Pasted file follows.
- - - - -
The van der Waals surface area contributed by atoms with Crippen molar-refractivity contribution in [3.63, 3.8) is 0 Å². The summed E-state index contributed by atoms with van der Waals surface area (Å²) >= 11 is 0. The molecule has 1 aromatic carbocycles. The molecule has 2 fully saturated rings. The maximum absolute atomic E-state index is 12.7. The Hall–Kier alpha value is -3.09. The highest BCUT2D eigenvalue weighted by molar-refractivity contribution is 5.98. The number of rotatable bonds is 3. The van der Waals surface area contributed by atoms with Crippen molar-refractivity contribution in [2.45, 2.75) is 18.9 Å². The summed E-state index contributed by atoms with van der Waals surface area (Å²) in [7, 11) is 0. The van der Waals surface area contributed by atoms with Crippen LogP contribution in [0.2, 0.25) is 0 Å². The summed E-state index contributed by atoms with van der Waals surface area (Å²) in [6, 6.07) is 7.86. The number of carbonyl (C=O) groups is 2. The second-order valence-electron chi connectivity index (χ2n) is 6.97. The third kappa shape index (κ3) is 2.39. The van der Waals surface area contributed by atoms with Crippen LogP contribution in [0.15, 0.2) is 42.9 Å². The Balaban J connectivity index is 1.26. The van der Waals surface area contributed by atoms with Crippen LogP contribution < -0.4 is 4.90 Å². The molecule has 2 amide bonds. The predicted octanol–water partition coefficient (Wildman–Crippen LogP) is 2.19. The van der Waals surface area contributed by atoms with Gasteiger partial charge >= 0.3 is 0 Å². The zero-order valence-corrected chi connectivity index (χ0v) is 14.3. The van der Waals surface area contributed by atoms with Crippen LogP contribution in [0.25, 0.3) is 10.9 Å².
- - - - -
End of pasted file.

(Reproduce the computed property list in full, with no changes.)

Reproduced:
The van der Waals surface area contributed by atoms with Crippen molar-refractivity contribution in [3.63, 3.8) is 0 Å². The summed E-state index contributed by atoms with van der Waals surface area (Å²) >= 11 is 0. The molecule has 1 aromatic carbocycles. The molecule has 2 fully saturated rings. The maximum absolute atomic E-state index is 12.7. The Hall–Kier alpha value is -3.09. The highest BCUT2D eigenvalue weighted by molar-refractivity contribution is 5.98. The number of rotatable bonds is 3. The van der Waals surface area contributed by atoms with Crippen molar-refractivity contribution in [2.45, 2.75) is 18.9 Å². The summed E-state index contributed by atoms with van der Waals surface area (Å²) in [7, 11) is 0. The van der Waals surface area contributed by atoms with Crippen LogP contribution in [0.2, 0.25) is 0 Å². The summed E-state index contributed by atoms with van der Waals surface area (Å²) in [6, 6.07) is 7.86. The number of carbonyl (C=O) groups is 2. The second-order valence-electron chi connectivity index (χ2n) is 6.97. The third kappa shape index (κ3) is 2.39. The van der Waals surface area contributed by atoms with Crippen LogP contribution in [0.15, 0.2) is 42.9 Å². The Balaban J connectivity index is 1.26. The van der Waals surface area contributed by atoms with Crippen LogP contribution < -0.4 is 4.90 Å². The molecule has 2 amide bonds. The predicted octanol–water partition coefficient (Wildman–Crippen LogP) is 2.19. The van der Waals surface area contributed by atoms with Gasteiger partial charge >= 0.3 is 0 Å². The zero-order valence-corrected chi connectivity index (χ0v) is 14.3. The van der Waals surface area contributed by atoms with Crippen LogP contribution in [0.25, 0.3) is 10.9 Å².